The news came in waves that day and did not stop as night fell.
Their parents were gone. The police had come and the drugs been found and the cuffs put on. Christine knew her parents would not be coming back for some time. They hadn’t been bad parents except when they had to spend too much time being sick or sleeping. Christine was twelve and knew how to handle the house, the food, the wash and even the garbage. It was her brother who was difficult.
Tommy was six and did not understand any of it. Not Mom and Dad being gone, not the police leaving them there alone so some social worker could come who never came. Tommy only knew it was Christmas the next day and that they had no tree. He didn’t even want a present. He wanted a Christmas tree. Christine put him to bed on Christmas Eve with no tree. He didn’t cry. He was brave. She sat with him until he was asleep, and she did cry. Quietly, so as not to awaken her brother. She knew that Christmas was coming but more trouble would also be coming with it. The police would not let them live alone and there was nobody else. Eventually they’d come back and then she and Tommy might be separated. But that was to be worried about when they came back. With what little money she’d had the day before, stolen from her dad’s pockets before he passed out, she’d been to the Dollar Store and brought back some silly gifts for Tommy. The wrapping paper still lay on the floor of the dining room where she’d cut and taped some for the tiny packages.
Christine got up and went to the dining room, wondering if it was worth it to clean up the mess from her wrapping work. She decided it was, as usual. She went to work, wiping away her tears and throwing herself into cleaning up the house in preparation for what might come next, and for Christmas. When she was about to pack away the wrapping paper she notice there were other unused rolls in the box. Suddenly, a thought occurred to her. She had paper, tape, ribbons, glue and scissors. She went to work.
She tried to work with the foil paper but nothing would stick right. Disappointed, she got up and went to check on her brother. The boy was sleeping as he’d been before. So relaxed and so unworried. Christine so wanted him to remain that way. She decided to give the paper another try. She went into the living room but the only paper there was an old book about the proverbs or something. She picked it up and examined the pages.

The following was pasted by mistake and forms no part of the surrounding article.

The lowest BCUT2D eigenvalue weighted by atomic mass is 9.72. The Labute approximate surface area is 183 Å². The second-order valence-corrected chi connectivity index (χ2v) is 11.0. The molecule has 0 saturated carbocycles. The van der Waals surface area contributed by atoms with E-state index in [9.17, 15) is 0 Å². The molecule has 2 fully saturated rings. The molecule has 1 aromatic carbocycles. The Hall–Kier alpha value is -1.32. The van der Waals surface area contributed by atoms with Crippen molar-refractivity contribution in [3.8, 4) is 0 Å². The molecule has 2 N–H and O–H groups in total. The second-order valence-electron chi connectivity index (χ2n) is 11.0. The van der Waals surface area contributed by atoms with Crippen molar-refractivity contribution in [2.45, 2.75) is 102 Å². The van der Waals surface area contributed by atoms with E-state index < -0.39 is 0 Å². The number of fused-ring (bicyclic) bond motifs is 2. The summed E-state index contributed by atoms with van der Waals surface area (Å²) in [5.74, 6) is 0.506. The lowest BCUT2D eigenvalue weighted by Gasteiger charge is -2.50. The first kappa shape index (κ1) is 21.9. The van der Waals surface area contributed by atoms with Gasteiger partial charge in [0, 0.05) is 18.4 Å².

She went to work again, this time by carefully cutting the pages from the book and setting them aside. The living room wall was made of gray wood. She sized it up. The wall would do. She removed some picture frames and made a clean working space. She cut and pasted the pages before applying them to the wall to form the shape of a Christmas tree. It took her hours but, when she stood back, the paper pages resembled a Christmas tree, if you used a bit of your imagination. Her brother had a lot of imagination, Christine knew, but did he have enough?
After cleaning up as best she could Christine assembled the small gifts she’d gotten for Tommy and then went to bed herself. Tommy woke her while it was till dark to tell her that it was Christmas. Then he ran off to the living room. Christine tried to go back to sleep but the “Tommy noise” from the other room was just too great. She got up.
When she got to the living room Tommy was dancing around the base of Christine’s paper tree.
“Santa came and he brought me a special tree,” the boy was singing.
Tommy’s carrying on was infectious. She sat down and waited for him to join her. Slowly he opened each gift, unwrapping them one after another very carefully, to save the ribbon and paper for later use. His joy at finding a ball of rubber bands, a set of magic markers, a small pocket knife and a Christmas disk of music made Christine laugh with her own joy.
Tommy made her put the disk on the little player they had. The music played. Christine read the list of songs and waited for just the write moment. She went into the bedroom and pulled a bag from under her bed. When the music started to play the song she handed the special unwrapped gift to the little boy.
The one song’s lyrics started after a short introductory.
“Come, they told me, Pa rum pum pum pum. Our new born king to see,
Pa rum pum pum pum. Our finest gifts we bring. Pa rum pum pum pum”.
Tommy pulled the second hand tattered drum his sister had purchased from the Thrift Inn the day before. He sat down next to the disk player and began to play. “Just like the song,” he said, playing in terrible accompaniment.
“Yes, just like the song,” Christine replied, unable to contain her smile and then full throated laughing.
It was Christmas, and she and Tommy would face it, live it and love it together.